Fleets need to be clear on how their operations will be affected by the introduction of clean air zones (CAZs) in order to minimise any cost implications or disruption.
This includes knowing when they will be introduced, where they are and how long they will be in place, Andrew Benfield, group director of transport at Energy Saving Trust, told Fleet200 members.
“This is all pretty basic stuff, but the point has been made time and time again that companies are making long-term investments in expensive vehicles, so if they want to comply, the more certainty they get, the sooner the better,” he said.
CAZs will be introduced in Birmingham, Leeds, Nottingham, Derby and Southampton for 2020, and will use charges to discourage the most polluting vehicles, such as older buses, taxis, coaches and lorries, from travelling through the areas.
This also means that drivers of diesel cars could face charges for driving non-compliant vehicles.
A further 23 local authorities are required to create plans based on single road exceedances.
EST, together with Fleet News and the BVRLA, has held a series of roundtables about the introduction of CAZs with local authorities and fleets, and Benfield said these events have enabled a better understanding of the challenges that councils and cities are facing.
“They are really being put in a hotspot here,” says Benfield. “They have got a political issue that is about local lives, but they have also got to maintain thriving economies to support their constituencies.
“Local authorities and city councils know the critical role that fleet movement and transport plays in the local communities, but they have been handed a bit of a political time bomb in terms of the impact this is having on lives.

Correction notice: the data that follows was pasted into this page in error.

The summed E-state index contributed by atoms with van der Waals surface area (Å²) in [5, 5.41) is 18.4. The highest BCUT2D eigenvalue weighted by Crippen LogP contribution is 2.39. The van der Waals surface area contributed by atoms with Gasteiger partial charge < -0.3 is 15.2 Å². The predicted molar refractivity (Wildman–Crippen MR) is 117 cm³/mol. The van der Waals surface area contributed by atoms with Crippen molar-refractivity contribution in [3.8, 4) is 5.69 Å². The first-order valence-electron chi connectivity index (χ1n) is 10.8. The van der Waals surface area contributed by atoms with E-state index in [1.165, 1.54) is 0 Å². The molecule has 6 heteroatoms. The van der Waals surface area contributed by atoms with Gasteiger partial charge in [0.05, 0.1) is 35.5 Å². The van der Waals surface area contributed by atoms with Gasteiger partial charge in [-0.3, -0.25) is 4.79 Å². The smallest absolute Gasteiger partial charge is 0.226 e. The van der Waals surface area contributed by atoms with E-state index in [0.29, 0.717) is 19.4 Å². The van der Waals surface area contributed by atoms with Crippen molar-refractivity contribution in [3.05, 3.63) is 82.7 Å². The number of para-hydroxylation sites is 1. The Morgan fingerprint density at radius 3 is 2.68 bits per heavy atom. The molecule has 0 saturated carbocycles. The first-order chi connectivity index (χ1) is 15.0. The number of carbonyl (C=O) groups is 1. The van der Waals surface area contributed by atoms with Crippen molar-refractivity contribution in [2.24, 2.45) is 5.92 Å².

“They are trying their best in a difficult situation. Leeds is one of the best examples because it has been in clean air zone consultation for some time now, but they have got to think about issues like displacement.
“If they put a CAZ in, what happens to the vehicles? Can they just go round it, so they are just shifting the vehicle round to somewhere else? Just the issue of drawing a line around the area is a charged one.”
Benfield said a number of positive ideas had come out of the roundtables about how to mitigate the impact of CAZs on fleets and operators, such as tapering the charges to tackle the dirtiest vehicles first, flexing the charging system, and streamlining payments if the vehicle has to move between different CAZs.
He added that some fleets had discussed changing their operations and moving to more night-time delivers for retail businesses to minimise the impact of the zones on their companies.
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